But eventually, I will have to go back. Which scares me. But with all non-essentials being closed now, hopefully, there will be fewer people on the bus. And hopefully, everyone who can work from home at the call centre will be working from home by then, and those that are left at work will be more conscious about distancing. Hopefully.

Anyways. We finally decided to self-isolate. I figured it out with work. We went to H&R block and got our tax return on March 21st, went to the bank for laundry money, picked up our prescriptions and then went home to instacart (that’s a referral link if you want it 😉 ) our groceries in. Then we unpacked everything, disinfected what we could, washed our hands so many times they hurt and tried to relax, but I think we had already gotten our anxiety up for the day.

The next day, we finally relaxed somewhat. We had a lazy morning, hung out together, watched a movie. But at some point, we started talking about school. Were the schools going to open again? Would it be safe to go back if they did? We decided that either way, he would not go back… but then what? Should he finish the year at home? What would homeschooling look like to us? Where would we start?

I had found a link to a list of Ontario Curriculum Checklists for grades 1-8 a few days earlier. Someone had shared it on Facebook, and I shared it as well, thinking it might help me or someone else in the future, but not really knowing what we were doing yet at the time. I printed off the 5th-grade list, and we all sat down and went over it, item by item. We asked Steven if they had covered each thing in school, and if he said “yes” we asked him a few questions to make sure he actually had the knowledge. Then we discussed how we would fit schooling into the day. Steven immediately said he wanted a schedule, similar to school. So that was settled pretty quickly. But we needed to figure out what that schedule looked like. We decided PhysEd and French should be practised every day, which left 6 other subjects to be covered. We put the bigger subjects Monday to Thursday and then decided we could do both Health and Art on Fridays, and possibly have time left for Steven to finish anything else he hadn’t finished earlier in the week.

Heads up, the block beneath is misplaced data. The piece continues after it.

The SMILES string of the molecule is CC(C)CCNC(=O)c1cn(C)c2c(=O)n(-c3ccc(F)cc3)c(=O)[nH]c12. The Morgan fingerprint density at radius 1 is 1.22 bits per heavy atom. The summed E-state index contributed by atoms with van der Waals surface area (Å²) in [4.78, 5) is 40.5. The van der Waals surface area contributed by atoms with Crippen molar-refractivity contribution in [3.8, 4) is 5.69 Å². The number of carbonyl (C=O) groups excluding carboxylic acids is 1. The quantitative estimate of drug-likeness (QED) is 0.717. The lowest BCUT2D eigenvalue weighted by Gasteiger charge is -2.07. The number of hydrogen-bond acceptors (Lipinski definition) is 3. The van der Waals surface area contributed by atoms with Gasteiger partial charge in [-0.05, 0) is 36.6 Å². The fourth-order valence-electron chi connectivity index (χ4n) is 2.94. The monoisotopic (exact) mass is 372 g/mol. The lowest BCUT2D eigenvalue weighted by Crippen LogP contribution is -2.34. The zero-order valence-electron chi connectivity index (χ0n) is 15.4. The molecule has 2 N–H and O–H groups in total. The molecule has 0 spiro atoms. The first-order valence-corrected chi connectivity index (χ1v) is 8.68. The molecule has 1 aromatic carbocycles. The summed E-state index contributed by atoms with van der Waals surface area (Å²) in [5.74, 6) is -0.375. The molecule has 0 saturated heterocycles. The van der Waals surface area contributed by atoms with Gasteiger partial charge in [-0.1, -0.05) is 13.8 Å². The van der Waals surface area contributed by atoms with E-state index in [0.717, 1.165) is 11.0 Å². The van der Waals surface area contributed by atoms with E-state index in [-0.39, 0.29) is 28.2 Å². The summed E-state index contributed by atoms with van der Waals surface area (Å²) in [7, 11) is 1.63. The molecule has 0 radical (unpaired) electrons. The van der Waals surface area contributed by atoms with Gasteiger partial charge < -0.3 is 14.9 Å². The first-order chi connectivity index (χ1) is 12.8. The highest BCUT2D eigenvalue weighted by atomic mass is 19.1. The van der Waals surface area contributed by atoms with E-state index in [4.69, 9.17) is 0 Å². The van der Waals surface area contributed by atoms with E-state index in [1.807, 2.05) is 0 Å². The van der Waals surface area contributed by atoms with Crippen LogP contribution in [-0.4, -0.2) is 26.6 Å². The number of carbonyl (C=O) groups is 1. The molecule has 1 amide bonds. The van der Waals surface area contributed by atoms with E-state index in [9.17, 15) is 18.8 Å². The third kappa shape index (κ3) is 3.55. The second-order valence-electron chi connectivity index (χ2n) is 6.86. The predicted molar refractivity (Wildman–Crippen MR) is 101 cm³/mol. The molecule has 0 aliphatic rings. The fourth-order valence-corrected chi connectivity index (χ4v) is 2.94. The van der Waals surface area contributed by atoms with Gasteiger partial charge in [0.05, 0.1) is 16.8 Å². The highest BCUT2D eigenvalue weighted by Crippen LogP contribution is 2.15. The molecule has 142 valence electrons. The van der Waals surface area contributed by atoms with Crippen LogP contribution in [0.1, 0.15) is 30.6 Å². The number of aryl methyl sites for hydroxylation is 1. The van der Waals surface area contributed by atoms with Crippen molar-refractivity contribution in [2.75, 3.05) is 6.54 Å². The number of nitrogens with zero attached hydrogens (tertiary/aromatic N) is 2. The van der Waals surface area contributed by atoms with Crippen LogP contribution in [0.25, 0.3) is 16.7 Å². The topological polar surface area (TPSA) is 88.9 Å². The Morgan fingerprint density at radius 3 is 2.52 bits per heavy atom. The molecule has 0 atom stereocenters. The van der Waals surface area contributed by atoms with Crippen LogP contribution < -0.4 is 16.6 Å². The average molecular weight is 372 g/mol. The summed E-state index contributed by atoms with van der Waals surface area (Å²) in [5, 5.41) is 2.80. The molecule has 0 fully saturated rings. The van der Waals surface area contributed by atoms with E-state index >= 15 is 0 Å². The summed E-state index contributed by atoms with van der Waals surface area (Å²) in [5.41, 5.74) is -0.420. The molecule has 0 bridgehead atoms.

The homeschool schedule we came up with. Seems to be working so far.

Honestly, we’re only a few days in, but having a schedule has helped in so many ways. It keeps our school work on track, but it also has prevented the usual arguments that arise daily from repeatedly asking Steven to do his chores. He looks at the schedule in the morning, he knows what he needs to do, and after dinner when one of us thinks to ask if he did his chores the answer is “yes… oh” as he gets up because he did his chores but still needs to wash his dinner dishes.

Then Liam and I discussed how we were going to split the workload. There were obvious topics that we each excelled at, and we each already had ideas of how to go about certain things on the curriculum. We’re not strictly splitting the classes, we’ll trade-off for some parts of each subject. When I go back to work, if I’m still on the same schedule I have been on, this schedule will still likely work. On days that I teach, I’ll be able to set up a project in the morning and plan for him to work on it solo in the afternoon with Liam there to help if needed.

Stay safe out there!
~Lauren